Subcommittee Completes Audit Series

Audit hearings prep lawmakers for future farm policy decisions.

Published on: Sep 15, 2011

USDA's rural development programs received the once-over earlier this week by the House Agriculture Committee's Subcommittee on Rural Development, Research, Biotechnology and Foreign Agriculture. According to Subcommittee Chair Timothy Johnson, R-Ill., this was the eleventh and final hearing in the audit series designed to provide members of the committee with a greater understanding of farm policy.  Since June, subcommittee chairmen have examined programs in their respective jurisdictions to determine spending trends and confirm whether the purpose and goals of agricultural programs are being met successfully.

"We are assessing how USDA is utilizing the authorities provided through this committee, and where scarce funds are being allocated," Johnson said. "As we approach the next farm bill, it is important that we have a clear idea of how programs are being implemented as we look for opportunities to streamline and improve them."

Ranking Member Jim Costa, D-Calif,  says testimony was heard regarding the many challenges facing rural America and this administration's efforts to leverage increasingly limited federal dollars to position rural communities to compete in this global economy. Costa noted that Congress should ensure USDA Rural Development programs meet the needs of rural communities in every corner of the country.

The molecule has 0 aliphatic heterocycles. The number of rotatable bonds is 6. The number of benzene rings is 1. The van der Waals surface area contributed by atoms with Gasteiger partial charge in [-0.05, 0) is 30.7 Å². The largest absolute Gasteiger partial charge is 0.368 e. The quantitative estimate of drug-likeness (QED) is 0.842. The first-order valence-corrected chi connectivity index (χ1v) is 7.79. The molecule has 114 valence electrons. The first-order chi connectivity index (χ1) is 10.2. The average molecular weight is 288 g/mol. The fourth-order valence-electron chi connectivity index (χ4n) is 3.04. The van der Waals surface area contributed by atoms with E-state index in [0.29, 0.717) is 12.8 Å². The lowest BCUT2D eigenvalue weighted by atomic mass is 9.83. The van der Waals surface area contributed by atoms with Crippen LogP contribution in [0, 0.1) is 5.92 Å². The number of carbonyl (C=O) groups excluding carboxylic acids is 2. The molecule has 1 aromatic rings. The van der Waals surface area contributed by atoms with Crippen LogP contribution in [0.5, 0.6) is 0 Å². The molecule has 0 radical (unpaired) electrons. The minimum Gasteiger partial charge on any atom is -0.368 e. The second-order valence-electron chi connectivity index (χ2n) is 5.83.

House Agriculture Committee Chairman Frank Lucas, R-Okla., says these hearings have provided committee members with a snapshot of how USDA is spending taxpayer dollars to support American agriculture.

"We've looked for ways to increase efficiency and reduce spending in every aspect of farm policy, from commodity support to the Supplemental Nutrition Assistance Program," Lucas said. "We've collected 19 questionnaires with detailed information on USDA programs and heard from 22 separate testimonies from USDA officials. We have not shied away from difficult questions. We have pressed the Administration on ways to eliminate redundant programs and improve service for our farmers and ranchers."

Lucas says the information gathered through the audit process will be useful as the Ag Committee develops farm policy for the future and to convey the importance of farm policy to every member of Congress. He says after all not everyone farms, but everyone eats.